Steven and Ronnog Seaberg were two art students in the 1960s who took an interest in Lenoir and his work. At the time they had hoped to make a documentary for Swedish television. According to them, Lenoir was only too happy to tell them about when and where he was performing. Steve talks about one performance on “The Jubilee Hour,” with Lenoir accompanying a gospel singer, and file footage shows the performance he references. They also talk about his style of dress, which included tuxedo-type jackets in tails in black, white, chartreuse, gold, and zebra stripes.
Their footage features a generous performances by Lenoir, including “I Feel So Good,” “I’ve Been Down So Long,” “Everything I Do,” “I Want to Go,” and “Round and Round.” Though the unique jackets (not to mention the red socks) suggest something about Lenoir’s personality, the performance footage really shows just how much Lenoir enjoyed what he was doing. Unlike the reenactments, here we see a blues man cutting loose and having fun.
With the quality of the archival footage, the contemporary performers’ intercut becomes more of an interruption or a distraction than an enhancement. Performances here include Raitt again (whose cover of “Round and Round” seems too sedate when compared to Lenoir’s version in the archival footage – the song was inspired by his daughter’s dancing, after all), The Jon Spencer Blues Explosion, Los Lobos, Shemekia Copeland, T-Bone Burnett, and Cassandra Wilson.
The Seabergs talk about how Lenoir’s music differed from typical blues. For one, Lenoir freely mixed spirituality with his lyrics, which we hear in “God is Word.” For another, Lenoir addressed the social issues prevalent in the 1960s, such as the Vietnam War, the Civil Rights movement, and the women’s movement.
But what became of the missing Skip James? John Waterman tells the story. James was found in a hospital and was brought to the Newport Festival in 1964. He played there, but according to Waterman, a photographer who captured that moment on film, the (mostly white) audience didn’t know what they were witnessing and no contract resulted from his performance there. James was dying of cancer at the time, and Cream’s 1968 cover of “I’m So Glad” paid off the medical bills.
It is here the film begins to wind down its telling of both Lenoir and James through a brief sequence that connects the music with the issues of the times. With a cover of “Vietnam Blues,” Cassandra Wilson sings while shots of bombs dropping and the wounded being carried by U.S. soldiers in Vietnam appear. While Lenoir sings “Alabama Blues,” shots of the march on Washington and Martin Luther King Jr. accompany it; King’s “I Have a Dream Speech” is added to the soundtrack as well.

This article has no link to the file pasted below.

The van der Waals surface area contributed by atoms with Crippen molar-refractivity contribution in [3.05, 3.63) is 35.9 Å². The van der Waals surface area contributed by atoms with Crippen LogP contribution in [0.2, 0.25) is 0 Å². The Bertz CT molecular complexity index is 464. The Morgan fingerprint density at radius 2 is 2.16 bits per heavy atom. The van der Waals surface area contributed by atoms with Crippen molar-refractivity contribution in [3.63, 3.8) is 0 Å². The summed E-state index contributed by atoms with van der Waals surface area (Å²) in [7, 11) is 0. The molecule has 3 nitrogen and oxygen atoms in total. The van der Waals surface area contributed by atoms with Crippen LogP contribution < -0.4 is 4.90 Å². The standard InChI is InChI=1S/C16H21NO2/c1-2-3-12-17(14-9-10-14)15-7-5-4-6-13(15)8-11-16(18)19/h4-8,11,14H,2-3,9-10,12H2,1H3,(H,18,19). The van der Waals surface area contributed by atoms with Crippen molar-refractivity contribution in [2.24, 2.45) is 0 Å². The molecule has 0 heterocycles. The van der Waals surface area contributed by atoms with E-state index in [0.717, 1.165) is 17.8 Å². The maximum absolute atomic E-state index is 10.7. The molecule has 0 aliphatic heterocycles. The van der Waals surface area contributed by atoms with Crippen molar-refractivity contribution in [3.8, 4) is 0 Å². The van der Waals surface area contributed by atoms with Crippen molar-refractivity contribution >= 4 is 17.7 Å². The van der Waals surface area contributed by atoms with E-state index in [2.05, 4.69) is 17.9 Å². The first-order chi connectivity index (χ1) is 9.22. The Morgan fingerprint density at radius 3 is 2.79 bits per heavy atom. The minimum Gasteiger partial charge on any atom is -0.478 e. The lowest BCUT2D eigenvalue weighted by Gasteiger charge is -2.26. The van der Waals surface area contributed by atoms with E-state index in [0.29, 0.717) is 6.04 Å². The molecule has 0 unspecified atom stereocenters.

Fishburne’s voiceover tells us J.B. Lenoir died in a Champaign, Illinois, hospital because the people on staff failed to see his injuries as serious. Lenoir was a dishwasher at the time of his death on April 29, 1967. Skip James died of cancer on October 3, 1969, in Philadelphia.
While The Soul of a Man incorporates a wide variety of techniques and materials, the film still is balanced in its composition and arrangement of them. Almost nothing is overdone. The reenactments invoke the period and functionally recreate scenes not available, and the subtle references to silent film, with the iris transition and the intertitles, contribute to their constructed realism. The voiceover introduces and concludes segments but doesn’t overwhelm or annoy as this device can sometimes do.
The real wealth of this piece comes in the archival footage and the quality of the performances therein. The discovery of the Seabergs’ work is a genuine find, as it shows J.B. Lenoir as both an amazing person and an amazing performer. The European television footage and the Newport festival footage offer the few available records of Skip James performing as well.
Only two parts of the film seem misfits within the overall piece. First, the contemporary performances still puzzle me. While the representation of different performers is impressive, I have to wonder, why are they there? For the most part, they sing or play a few bars and that is all. Reed covers a song with the sheet music on a stand in front of him. Are these performances meant to show the songs’ lasting influence or to ease the connection to the music for the modern audience?
Second, the intercutting of archival footage with the performances at times becomes a bit much. The footage refers to major historical events in the United States: prohibition, the Depression, and the Vietnam War. It also refers to the racial tensions and racism through the Ku Klux Klan, the poverty of the Depression, the labor in the cotton fields, and the Civil Rights movement with King and the protests. But with such an intense focus on Johnson, James, and Lenoir and their lives, and with the seriousness and significance that these issues carry, the archival footage isn’t quite enough to make those social connections work.
It could be that the performances and the footage attempt to deal with the dilemma of what to show with the music. For some, the purity of the performance itself is not quite enough to compel them to keep watching, but this is a convention seen in concert films made as far back as the 1960s.
Overall, though, The Soul of a Man brings us to the roots of these men and their music, showing just how much Johnson, James, and Lenoir contributed to the growing legacy of the blues.